The Influence Of Mobile Marketing Across The Globe

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04 Feb The Influence Of Mobile Marketing Across The Globe

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According to Deloitte’s 2015 UK Mobile Consumer survey UK consumers collectively look at their smartphones more than one billion times a day. This is primarily unprompted in order to see if we have a message, check social media, or look for information. This can happen on the go whilst travelling, at work or just in front of the TV. Basically this means we can be reached via our mobile phones at any time of the day or night, wherever we are in the world.

The Salesforce 2015 State of Marketing report found that 46% of marketers in the UK are using some form of mobile marketing this year, including SMS, push notifications, mobile apps and so on, compared with only 23% in 2014.

We have never been so connected and marketers are utilising this. Yet it’s not just the UK. Mobile has enabled a form of global marketing, opening barriers that were much harder to cross before smartphones, enabling a marketing campaign to spread across the world far easier than ever before.

Cross the globe to Latin America and you will find nearly 400 million mobile phone users in 2015. The region’s mobile industry accounts for between 4% and 5% of Latin America’s economy – compared with about 2% in more developed markets such as the US and major European countries.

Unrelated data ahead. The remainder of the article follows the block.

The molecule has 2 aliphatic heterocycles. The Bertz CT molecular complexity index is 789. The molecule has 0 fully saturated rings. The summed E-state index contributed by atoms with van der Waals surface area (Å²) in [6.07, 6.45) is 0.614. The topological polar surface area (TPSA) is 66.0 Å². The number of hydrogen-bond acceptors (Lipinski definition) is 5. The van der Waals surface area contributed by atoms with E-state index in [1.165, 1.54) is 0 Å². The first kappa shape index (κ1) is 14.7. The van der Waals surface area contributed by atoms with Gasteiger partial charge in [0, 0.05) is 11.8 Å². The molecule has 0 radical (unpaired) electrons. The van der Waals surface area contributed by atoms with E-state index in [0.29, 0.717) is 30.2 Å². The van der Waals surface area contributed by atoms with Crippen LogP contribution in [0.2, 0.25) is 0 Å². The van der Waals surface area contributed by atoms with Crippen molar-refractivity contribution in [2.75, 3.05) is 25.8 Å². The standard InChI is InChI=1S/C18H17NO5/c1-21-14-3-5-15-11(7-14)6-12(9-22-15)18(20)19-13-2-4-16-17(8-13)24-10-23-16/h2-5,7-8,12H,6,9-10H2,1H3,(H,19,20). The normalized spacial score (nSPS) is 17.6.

Globally, social networking is a major driver of internet use. According to eMarketer Brazil, Latin America’s largest smartphone market, is a good example of this trend. It estimates that by 2019 nearly 88% of the country’s social networkers will use a mobile phone to keep up with contacts and the mobile social population will reach 90.5 million.

In Brazil, SMS campaigns are growing in popularity, but one of the formats they have been using there is sponsored calls. This is where a consumer receives free minutes in exchange for hearing advertisements.

Internet users in Japan are at 86% making it the fourth largest internet population in the world after China, USA and India. Mobile usage here is at 122%, meaning that on average people own more than one device. However, despite the fact traditional media such as newspapers have declined over the years due to smart devices, print media still holds an influential position in Japan among consumers. If trends from elsewhere in the world play out, this could change in the coming years.

Meanwhile, demand for smartphones hit an all time high in Southeast Asia last year. Sales are up 9% year-on-year and almost 40 million units were shipped in the first six months of the year alone. As a result, two thirds (67%) of companies in Asia say mobile will become a fundamental part of their marketing and commerce strategy.

An example of a highly successful mobile marketing campaign from beyond the UK came from Dutch airline KLM. It wanted to encourage mobile bookings among its customers, so offered free lounge access to anyone who used the mobile booking platform. KLM took full advantage of the capabilities of mobile devices – placing the lounge vouchers in the Apple passbook / Google Wallet – and sent push notifications when customers passed near the lounge. The result was a 17% increase in visits to the mobile site and 38% more mobile revenue.

As mobile phone use has grown across the globe it has brought with it more marketing opportunities for individual countries as well as the ability to connect with the entire world 24/7 across websites, social media, email, apps and text message. However, whilst it appears that the vast bulk of companies across the globe understand the importance of mobile marketing, it is still growing. Many companies are setting aside budgets to experiment with it in the coming year and that, coupled with the fact that more than 2.5 billion people worldwide will use smartphones by 2018, means that trend is only set to continue further still.

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